Another use case Brasfield cited is a credit union using Jack Henry’s Symitar core platform. “Anybody that has a product outside the Jack Henry umbrella can utilize a NXTsoft connector to attach (the FI's) core system directly. They do not have to go through all the checks, every protocol to get that hooked up. We already have it built.”
Shopping Open API Marketplaces
With their growing significance, developers need a place to shop for APIs — or shop them to others. API portals, offering either home-produced or template-based tools, were the primary source of APIs for a quite a few years, but have gradually given way to marketplaces.
API portals usually offered positioning for a single API provider, while letting developers integrate and securely onboard with the API source. The marketplace allows developers a one-stop shop for everything from integrated onboarding to features such as security issue tracing.
Typically, an API marketplace comprises several components, including an API manager, gateway, security and developer areas. It collects, categorizes and presents the published APIs. A significant marketplace goal is to use and recycle APIs. Therefore, a marketplace usually ensures APIs are searchable and have the correct categorization connected to them.
The noted marketplace model lets financial institutions continue to provide and develop their central services, but also provides an opportunity to fill gaps from partnerships with carefully handpicked allies.
This approach also levels the playing field for API providers as the marketplace increases exposure for API developers of all sizes, especially those seeking a bigger fintech presence. For some providers, deploying to a marketplace can mean replacing their portals completely. They can also market APIs based on categories and how they interact with consumers, third parties and applications.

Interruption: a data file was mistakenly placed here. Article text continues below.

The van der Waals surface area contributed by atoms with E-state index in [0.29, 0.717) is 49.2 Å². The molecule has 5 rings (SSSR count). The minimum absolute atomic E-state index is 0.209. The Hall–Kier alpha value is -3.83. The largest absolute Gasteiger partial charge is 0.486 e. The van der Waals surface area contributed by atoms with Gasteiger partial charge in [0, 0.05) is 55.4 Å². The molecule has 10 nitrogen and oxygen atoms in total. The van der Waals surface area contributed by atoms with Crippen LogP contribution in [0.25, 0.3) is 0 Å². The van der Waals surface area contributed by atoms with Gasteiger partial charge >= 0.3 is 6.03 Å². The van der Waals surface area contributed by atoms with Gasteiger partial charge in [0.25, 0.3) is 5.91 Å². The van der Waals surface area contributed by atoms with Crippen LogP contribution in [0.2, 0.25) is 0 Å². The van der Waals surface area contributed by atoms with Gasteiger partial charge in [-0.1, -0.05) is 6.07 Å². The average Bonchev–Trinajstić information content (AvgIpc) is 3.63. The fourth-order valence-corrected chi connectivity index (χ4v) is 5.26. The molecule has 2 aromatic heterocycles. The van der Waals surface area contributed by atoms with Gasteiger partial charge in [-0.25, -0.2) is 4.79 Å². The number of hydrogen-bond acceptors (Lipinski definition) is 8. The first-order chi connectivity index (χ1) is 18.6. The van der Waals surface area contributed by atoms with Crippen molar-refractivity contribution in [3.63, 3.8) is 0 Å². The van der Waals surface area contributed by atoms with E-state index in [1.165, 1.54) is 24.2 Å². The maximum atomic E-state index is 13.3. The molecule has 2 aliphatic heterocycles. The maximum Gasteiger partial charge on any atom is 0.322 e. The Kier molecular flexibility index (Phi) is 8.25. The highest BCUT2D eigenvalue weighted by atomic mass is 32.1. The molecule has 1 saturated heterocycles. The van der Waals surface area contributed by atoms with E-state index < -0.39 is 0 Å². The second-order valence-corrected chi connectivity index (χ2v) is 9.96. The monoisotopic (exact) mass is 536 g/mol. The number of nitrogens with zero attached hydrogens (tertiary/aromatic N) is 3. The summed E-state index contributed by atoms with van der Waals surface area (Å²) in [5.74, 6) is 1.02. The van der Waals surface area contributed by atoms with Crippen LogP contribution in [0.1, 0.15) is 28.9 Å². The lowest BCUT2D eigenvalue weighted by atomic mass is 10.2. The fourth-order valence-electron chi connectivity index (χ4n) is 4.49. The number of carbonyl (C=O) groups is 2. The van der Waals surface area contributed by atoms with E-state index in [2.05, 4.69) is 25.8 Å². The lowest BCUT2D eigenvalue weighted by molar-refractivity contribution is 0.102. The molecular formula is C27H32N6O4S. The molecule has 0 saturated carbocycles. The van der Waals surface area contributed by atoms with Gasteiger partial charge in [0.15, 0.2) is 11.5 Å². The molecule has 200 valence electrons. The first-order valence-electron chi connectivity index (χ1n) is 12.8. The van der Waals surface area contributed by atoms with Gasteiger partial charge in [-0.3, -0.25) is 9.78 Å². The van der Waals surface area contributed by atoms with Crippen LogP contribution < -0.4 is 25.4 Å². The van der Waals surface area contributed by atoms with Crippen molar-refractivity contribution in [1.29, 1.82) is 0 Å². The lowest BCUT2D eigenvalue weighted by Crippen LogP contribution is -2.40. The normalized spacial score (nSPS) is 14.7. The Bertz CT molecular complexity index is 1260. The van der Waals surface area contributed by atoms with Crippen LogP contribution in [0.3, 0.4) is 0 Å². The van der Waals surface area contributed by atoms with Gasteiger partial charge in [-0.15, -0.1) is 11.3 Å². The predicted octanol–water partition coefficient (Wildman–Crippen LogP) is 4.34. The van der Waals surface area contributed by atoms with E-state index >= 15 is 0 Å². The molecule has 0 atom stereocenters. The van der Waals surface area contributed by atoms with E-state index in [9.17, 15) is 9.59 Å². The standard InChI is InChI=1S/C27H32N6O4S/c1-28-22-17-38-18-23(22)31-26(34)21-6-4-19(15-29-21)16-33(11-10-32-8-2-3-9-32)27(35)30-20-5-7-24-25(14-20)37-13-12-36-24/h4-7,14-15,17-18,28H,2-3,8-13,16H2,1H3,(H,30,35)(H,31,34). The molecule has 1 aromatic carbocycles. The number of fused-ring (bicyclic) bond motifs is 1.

However, it is also vital that an API marketplace contain a security component because of the troubling concerns associated with cloud safety and an increase in cyberattacks within the existing cloud API market.
NXTsoft’s OmniConnect Platform is an open banking marketplace for all API needs. Brasfield explained OmniConnect utilizes cutting-edge cloud technology to securely connect fintech solutions to financial institutions, ensuring that its clients have safe and reliable integration.
“Back in the old days (five years ago), (a vendor) would walk into at a credit union and from the credit union would say, ‘Yeah, I really liked what you are selling. The next question: Do you have it connected to our core system already?’ Because they knew the difficulty of making that happen,” Brasfield said. “With OmniConnect, a credit union can look at all their providers and know we already have a connector built.”
Brasfield indicated NXTsoft has connectors built for as many as 40 different core accounting systems including systems from Fiserv, Jack Henry and FIS, with many of them requiring connectivity to multi-core versions. “They all have like five to seven different core systems.”
The NXTsoft CEO explained, “We provide a bridge API into those core systems. If you are a fintech player, and you need to connect into a Jack Henry system or an FIS system, we have a bridge that connects directly to that core system.” Brasfield added that NXTsoft is then able to take the information — such as loan, general ledger or transactional data − and connect that to the third-party application.
In September 2021, NXTsoft announced its OmniConnect standard API solution, which provides connectivity for any U.S. financial institution to any third-party system with a singular API, plus the ability for fintechs to write directly to NXTsoft’s OmniConnect platform. Its growing list of partners includes Kasasa, Abrigo, ICE Mortgage Technology, and BankPoint.
NXTsoft delivers connectivity to over 700 financial institutions, including 230 credit unions, with 2,000 connections in place. The company provides links to 44 active partners through the use of its open API platform. They have connected with financial services systems, customer relationship management (CRM) platforms and other banking systems. Its API platform incorporates five standard use cases that allow for quick integration for partners.